The mission of the Institute is to cultivate the Czech political and public sphere through professional and open discussion. We aim to create a living platform which defines problems, analyzes them, and offers recipes for their solution in the form of cooperation with experts, politicians, international conferences, seminars, public discussions, and political and social analysis available to the whole of Czech society. We believe that open discussion with experts and the recognition of the causes of problems is a necessary presumption for any successful solution to the political and social problems facing society today.
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Fighting Climate Change: Activism or Extremism?
As the climate crisis worsens, activist groups such as Last Generation and Extinction Rebellion have organised large-scale protests to push governments and individuals into actions. However, while these groups may have good intentions, some of their activism might have crossed into extremism. Their protests received harsh criticism from politicians, journalists, and society, possibly even alienating many potential supporters.
Multiple Challenges for Transatlantic Partnerships
The document reflects the international conference Multiple Challenges for Transatlantic Partnerships, which discussed the partnership from economic, political and security perspectives. The conference was attended by European Parliament Vice-President Dita Charanzová, ALDE Vice-President and Ukrainian MP Kira Rudyk, Nobel Prize winner Oleksandra Matviichuk and other prominent speakers.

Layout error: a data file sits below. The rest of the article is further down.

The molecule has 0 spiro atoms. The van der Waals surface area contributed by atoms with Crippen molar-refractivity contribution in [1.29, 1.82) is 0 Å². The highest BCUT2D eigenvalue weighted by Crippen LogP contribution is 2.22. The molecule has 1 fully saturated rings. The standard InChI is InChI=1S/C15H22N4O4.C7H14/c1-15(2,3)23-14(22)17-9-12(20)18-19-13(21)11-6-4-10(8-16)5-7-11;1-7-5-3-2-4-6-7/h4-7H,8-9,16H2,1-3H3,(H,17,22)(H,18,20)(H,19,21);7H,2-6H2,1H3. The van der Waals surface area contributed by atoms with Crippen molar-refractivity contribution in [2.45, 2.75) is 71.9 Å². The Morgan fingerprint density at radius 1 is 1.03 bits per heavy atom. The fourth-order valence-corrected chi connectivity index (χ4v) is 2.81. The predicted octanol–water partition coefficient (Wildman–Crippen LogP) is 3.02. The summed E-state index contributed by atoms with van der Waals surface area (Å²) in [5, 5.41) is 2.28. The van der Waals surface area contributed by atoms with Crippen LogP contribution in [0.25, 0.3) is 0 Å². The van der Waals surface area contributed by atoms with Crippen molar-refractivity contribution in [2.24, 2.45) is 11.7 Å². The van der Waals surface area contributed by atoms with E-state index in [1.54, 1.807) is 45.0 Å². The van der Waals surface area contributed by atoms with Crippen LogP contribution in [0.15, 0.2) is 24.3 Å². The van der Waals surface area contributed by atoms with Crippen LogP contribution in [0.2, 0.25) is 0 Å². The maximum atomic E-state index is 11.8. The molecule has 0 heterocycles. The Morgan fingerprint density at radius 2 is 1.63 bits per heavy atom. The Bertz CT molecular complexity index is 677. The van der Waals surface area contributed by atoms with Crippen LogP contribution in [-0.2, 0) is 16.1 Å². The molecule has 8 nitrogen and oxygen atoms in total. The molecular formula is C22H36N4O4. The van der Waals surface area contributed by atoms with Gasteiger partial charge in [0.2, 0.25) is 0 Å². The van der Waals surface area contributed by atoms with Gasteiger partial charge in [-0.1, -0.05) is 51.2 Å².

Sportwashing in the Gulf
The FIFA World Cup in Qatar has highlighted the phenomenon of sportswashing and the problems that are associated with it. Upon winning the bid to host the competition in 2010, there have been continual critiques of the country’s human rights records, treatment of journalists, and the persecution of homosexuality. It has shown that more must be done to stop sportswashing in the future.
FIFA and other international sporting organisations are operating without any oversight or regulations, allowing them to centralise power with a small number of people. Governments must pressure these organisations to not allow this form of soft power projection from states looking to cover up their human rights abuses.